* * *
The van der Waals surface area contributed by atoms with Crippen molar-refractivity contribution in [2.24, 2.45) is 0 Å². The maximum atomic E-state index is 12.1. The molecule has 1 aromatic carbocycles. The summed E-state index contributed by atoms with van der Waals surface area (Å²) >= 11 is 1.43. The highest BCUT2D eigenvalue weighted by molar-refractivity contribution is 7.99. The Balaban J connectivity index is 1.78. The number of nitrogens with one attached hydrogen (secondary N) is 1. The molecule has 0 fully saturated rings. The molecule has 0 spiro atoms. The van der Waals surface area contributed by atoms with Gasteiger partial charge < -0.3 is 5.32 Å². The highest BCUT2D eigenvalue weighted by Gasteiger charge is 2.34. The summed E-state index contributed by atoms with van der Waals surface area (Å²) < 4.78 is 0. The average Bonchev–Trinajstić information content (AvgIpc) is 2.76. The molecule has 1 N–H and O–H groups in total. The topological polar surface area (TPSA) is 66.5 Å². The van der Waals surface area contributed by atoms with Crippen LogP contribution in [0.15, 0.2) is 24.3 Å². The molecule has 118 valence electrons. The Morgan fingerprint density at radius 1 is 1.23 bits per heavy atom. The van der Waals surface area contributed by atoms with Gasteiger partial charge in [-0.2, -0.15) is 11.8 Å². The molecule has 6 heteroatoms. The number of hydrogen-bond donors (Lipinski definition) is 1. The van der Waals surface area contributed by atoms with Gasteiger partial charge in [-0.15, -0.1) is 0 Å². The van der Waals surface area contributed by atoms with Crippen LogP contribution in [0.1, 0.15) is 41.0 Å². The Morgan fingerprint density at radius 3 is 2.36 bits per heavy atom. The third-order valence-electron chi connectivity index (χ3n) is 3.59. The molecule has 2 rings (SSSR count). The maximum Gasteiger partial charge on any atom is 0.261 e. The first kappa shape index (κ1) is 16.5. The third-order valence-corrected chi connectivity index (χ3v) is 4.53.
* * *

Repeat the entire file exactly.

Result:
The van der Waals surface area contributed by atoms with Crippen molar-refractivity contribution in [2.24, 2.45) is 0 Å². The maximum atomic E-state index is 12.1. The molecule has 1 aromatic carbocycles. The summed E-state index contributed by atoms with van der Waals surface area (Å²) >= 11 is 1.43. The highest BCUT2D eigenvalue weighted by molar-refractivity contribution is 7.99. The Balaban J connectivity index is 1.78. The number of nitrogens with one attached hydrogen (secondary N) is 1. The molecule has 0 fully saturated rings. The molecule has 0 spiro atoms. The van der Waals surface area contributed by atoms with Gasteiger partial charge < -0.3 is 5.32 Å². The highest BCUT2D eigenvalue weighted by Gasteiger charge is 2.34. The summed E-state index contributed by atoms with van der Waals surface area (Å²) < 4.78 is 0. The average Bonchev–Trinajstić information content (AvgIpc) is 2.76. The molecule has 1 N–H and O–H groups in total. The topological polar surface area (TPSA) is 66.5 Å². The van der Waals surface area contributed by atoms with Crippen LogP contribution in [0.15, 0.2) is 24.3 Å². The molecule has 118 valence electrons. The Morgan fingerprint density at radius 1 is 1.23 bits per heavy atom. The van der Waals surface area contributed by atoms with Gasteiger partial charge in [-0.2, -0.15) is 11.8 Å². The molecule has 6 heteroatoms. The number of hydrogen-bond donors (Lipinski definition) is 1. The van der Waals surface area contributed by atoms with Gasteiger partial charge in [-0.15, -0.1) is 0 Å². The van der Waals surface area contributed by atoms with Crippen LogP contribution in [0.1, 0.15) is 41.0 Å². The Morgan fingerprint density at radius 3 is 2.36 bits per heavy atom. The third-order valence-electron chi connectivity index (χ3n) is 3.59. The molecule has 2 rings (SSSR count). The maximum Gasteiger partial charge on any atom is 0.261 e. The first kappa shape index (κ1) is 16.5. The third-order valence-corrected chi connectivity index (χ3v) is 4.53.